Anyone who doubts any of that need only to ask Ted Cruz. He’ll ‘splain it all.

      I do like the Marlin Foxworth theses. They have that special something embedded in them that causes one to THINK about the issues on the table — not always an easy task.

  4. Today’s April 1st, and low & behold here’s the consummate April Fool (also the Jan-Mar and May-Dec Fool):

    Ted Nugent Promotes Fake Racist ‘2 N*ggers And A Stolen Truck’ Moving Van

    National Rifle Association board member Ted Nugent posted a racially derogatory image on his Facebook page that he said was an advertisement for a moving company called “2 n*ggers and a stolen truck.”

    In a March 31 post, Nugent shared the image with his comment: “Before all the braindead dishonest lying scum politically correct racist hatepunks get all goofball toxic on us here, I am simply promoting a brilliant entrepreneur in Detroit that created a clever bussiness. His words, not mine. Ya gotta luv this guy!! When in doubt whip it out!”

    In addition to racist language, the image also has racial caricatures of black people.

    YeeHaw.

  5. Speaking of Religious Freedom:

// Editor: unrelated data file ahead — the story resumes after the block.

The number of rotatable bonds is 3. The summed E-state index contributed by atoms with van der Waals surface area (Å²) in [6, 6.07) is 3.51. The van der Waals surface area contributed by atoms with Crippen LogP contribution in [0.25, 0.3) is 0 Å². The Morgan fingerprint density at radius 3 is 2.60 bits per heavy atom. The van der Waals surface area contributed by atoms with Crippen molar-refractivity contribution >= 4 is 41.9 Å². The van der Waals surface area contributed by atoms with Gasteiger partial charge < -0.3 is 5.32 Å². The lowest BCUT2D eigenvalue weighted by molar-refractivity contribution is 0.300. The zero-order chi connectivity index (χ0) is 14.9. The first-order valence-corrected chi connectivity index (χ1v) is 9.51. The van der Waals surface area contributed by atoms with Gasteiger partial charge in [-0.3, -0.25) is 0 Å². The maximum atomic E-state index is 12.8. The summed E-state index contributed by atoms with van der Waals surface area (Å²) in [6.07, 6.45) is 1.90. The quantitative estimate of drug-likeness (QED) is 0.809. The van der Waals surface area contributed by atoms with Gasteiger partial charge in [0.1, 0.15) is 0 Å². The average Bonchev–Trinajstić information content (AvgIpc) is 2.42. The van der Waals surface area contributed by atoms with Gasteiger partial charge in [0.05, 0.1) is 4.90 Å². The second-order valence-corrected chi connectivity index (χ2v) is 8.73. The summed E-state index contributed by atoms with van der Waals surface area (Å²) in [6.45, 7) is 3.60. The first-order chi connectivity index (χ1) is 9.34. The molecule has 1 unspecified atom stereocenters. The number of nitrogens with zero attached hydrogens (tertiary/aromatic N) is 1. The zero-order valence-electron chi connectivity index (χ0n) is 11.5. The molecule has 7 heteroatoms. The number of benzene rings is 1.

Mississippi’s Sweeping Religious Freedom Bill Heads To Governor’s Desk

    The Mississippi House on Friday passed a religious freedom bill that would allow businesses and public employees to deny services to people based on the belief that marriage should be between a man and a woman, sending the legislation to Gov. Phil Bryant (R).

    The bill, passed by the state Senate earlier this week, also allows businesses to deny services based on the belief that “sexual relations are properly reserved to such a marriage” and that the belief that gender is determined at birth.

    Additionally, the bill would allow religious groups to fire someone whose “conduct or religious beliefs are inconsistent with those of the religious organization,” and let those organizations block adoptions due to religious beliefs.

    The legislation allows clerks to refuse to give marriage licenses to same-sex couples, too.

    Ben Needham, the director of Project One America, a LGBT advocacy project in the South run by the Human Rights Campaign, told Buzzfeed News that the Mississippi legislation is “probably the worst religious freedom bill to date.”

    State Rep. Randy Boyd (R), one of the bill’s sponsors, has said that the legislation was aimed at protecting Christians from discrimination.

    ‘Protecting Christians from discrimination.’ Right. Uh Huh. It’s in the Constitution, dontcha know.